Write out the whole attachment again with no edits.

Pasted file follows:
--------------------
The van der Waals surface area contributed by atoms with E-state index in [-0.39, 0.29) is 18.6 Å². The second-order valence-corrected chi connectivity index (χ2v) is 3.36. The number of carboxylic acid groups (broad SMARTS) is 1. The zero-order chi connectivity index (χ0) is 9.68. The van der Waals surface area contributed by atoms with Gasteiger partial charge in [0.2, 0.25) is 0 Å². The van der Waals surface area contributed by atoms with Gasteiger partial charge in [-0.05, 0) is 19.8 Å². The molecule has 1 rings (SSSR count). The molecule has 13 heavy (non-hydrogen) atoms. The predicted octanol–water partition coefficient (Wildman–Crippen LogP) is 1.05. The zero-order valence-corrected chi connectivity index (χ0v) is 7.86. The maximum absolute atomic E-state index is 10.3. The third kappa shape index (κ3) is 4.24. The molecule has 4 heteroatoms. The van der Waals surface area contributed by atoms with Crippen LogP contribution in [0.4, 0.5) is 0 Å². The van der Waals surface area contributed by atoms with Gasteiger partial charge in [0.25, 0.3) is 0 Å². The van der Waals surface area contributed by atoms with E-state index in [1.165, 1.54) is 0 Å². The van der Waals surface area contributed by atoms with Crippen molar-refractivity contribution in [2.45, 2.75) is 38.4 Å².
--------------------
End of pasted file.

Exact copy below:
The van der Waals surface area contributed by atoms with E-state index in [-0.39, 0.29) is 18.6 Å². The second-order valence-corrected chi connectivity index (χ2v) is 3.36. The number of carboxylic acid groups (broad SMARTS) is 1. The zero-order chi connectivity index (χ0) is 9.68. The van der Waals surface area contributed by atoms with Gasteiger partial charge in [0.2, 0.25) is 0 Å². The van der Waals surface area contributed by atoms with Gasteiger partial charge in [-0.05, 0) is 19.8 Å². The molecule has 1 rings (SSSR count). The molecule has 13 heavy (non-hydrogen) atoms. The predicted octanol–water partition coefficient (Wildman–Crippen LogP) is 1.05. The zero-order valence-corrected chi connectivity index (χ0v) is 7.86. The maximum absolute atomic E-state index is 10.3. The third kappa shape index (κ3) is 4.24. The molecule has 4 heteroatoms. The van der Waals surface area contributed by atoms with Crippen LogP contribution in [0.4, 0.5) is 0 Å². The van der Waals surface area contributed by atoms with Gasteiger partial charge in [0.25, 0.3) is 0 Å². The van der Waals surface area contributed by atoms with E-state index in [1.165, 1.54) is 0 Å². The van der Waals surface area contributed by atoms with Crippen molar-refractivity contribution in [2.45, 2.75) is 38.4 Å².